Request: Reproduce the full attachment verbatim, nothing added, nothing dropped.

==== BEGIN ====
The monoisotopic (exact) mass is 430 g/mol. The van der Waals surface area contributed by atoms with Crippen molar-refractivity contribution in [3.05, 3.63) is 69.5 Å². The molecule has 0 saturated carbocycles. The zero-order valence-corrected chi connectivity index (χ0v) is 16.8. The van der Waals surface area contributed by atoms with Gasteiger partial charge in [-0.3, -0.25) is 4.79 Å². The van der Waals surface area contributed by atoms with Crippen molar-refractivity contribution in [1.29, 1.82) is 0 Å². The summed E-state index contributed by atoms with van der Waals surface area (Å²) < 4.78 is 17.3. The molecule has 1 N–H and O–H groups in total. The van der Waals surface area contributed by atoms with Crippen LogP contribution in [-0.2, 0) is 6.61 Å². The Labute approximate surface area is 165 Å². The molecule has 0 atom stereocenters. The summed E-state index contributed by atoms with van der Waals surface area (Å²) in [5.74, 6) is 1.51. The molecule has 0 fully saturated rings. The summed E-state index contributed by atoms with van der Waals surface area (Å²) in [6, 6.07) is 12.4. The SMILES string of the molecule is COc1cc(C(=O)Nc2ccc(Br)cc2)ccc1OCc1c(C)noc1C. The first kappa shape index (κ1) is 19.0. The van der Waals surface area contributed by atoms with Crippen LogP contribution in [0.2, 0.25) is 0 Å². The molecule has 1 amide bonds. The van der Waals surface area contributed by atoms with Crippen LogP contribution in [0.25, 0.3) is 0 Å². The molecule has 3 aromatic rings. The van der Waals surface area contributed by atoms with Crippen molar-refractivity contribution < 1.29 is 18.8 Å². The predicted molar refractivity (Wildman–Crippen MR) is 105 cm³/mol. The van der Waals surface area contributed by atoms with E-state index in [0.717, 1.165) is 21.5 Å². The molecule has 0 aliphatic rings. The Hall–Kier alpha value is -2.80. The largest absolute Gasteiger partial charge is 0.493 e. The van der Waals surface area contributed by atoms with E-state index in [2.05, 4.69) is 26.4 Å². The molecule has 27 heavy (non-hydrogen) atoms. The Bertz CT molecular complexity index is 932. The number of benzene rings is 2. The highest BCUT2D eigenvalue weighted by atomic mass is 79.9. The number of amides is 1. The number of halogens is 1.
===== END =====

The monoisotopic (exact) mass is 430 g/mol. The van der Waals surface area contributed by atoms with Crippen molar-refractivity contribution in [3.05, 3.63) is 69.5 Å². The molecule has 0 saturated carbocycles. The zero-order valence-corrected chi connectivity index (χ0v) is 16.8. The van der Waals surface area contributed by atoms with Gasteiger partial charge in [-0.3, -0.25) is 4.79 Å². The van der Waals surface area contributed by atoms with Crippen molar-refractivity contribution in [1.29, 1.82) is 0 Å². The summed E-state index contributed by atoms with van der Waals surface area (Å²) < 4.78 is 17.3. The molecule has 1 N–H and O–H groups in total. The van der Waals surface area contributed by atoms with Crippen LogP contribution in [-0.2, 0) is 6.61 Å². The Labute approximate surface area is 165 Å². The molecule has 0 atom stereocenters. The summed E-state index contributed by atoms with van der Waals surface area (Å²) in [5.74, 6) is 1.51. The molecule has 0 fully saturated rings. The summed E-state index contributed by atoms with van der Waals surface area (Å²) in [6, 6.07) is 12.4. The SMILES string of the molecule is COc1cc(C(=O)Nc2ccc(Br)cc2)ccc1OCc1c(C)noc1C. The first kappa shape index (κ1) is 19.0. The van der Waals surface area contributed by atoms with Crippen LogP contribution in [0.2, 0.25) is 0 Å². The molecule has 1 amide bonds. The van der Waals surface area contributed by atoms with Crippen LogP contribution in [0.25, 0.3) is 0 Å². The molecule has 3 aromatic rings. The van der Waals surface area contributed by atoms with Crippen molar-refractivity contribution < 1.29 is 18.8 Å². The predicted molar refractivity (Wildman–Crippen MR) is 105 cm³/mol. The van der Waals surface area contributed by atoms with E-state index in [0.717, 1.165) is 21.5 Å². The molecule has 0 aliphatic rings. The Hall–Kier alpha value is -2.80. The largest absolute Gasteiger partial charge is 0.493 e. The van der Waals surface area contributed by atoms with E-state index in [2.05, 4.69) is 26.4 Å². The molecule has 27 heavy (non-hydrogen) atoms. The Bertz CT molecular complexity index is 932. The number of benzene rings is 2. The highest BCUT2D eigenvalue weighted by atomic mass is 79.9. The number of amides is 1. The number of halogens is 1.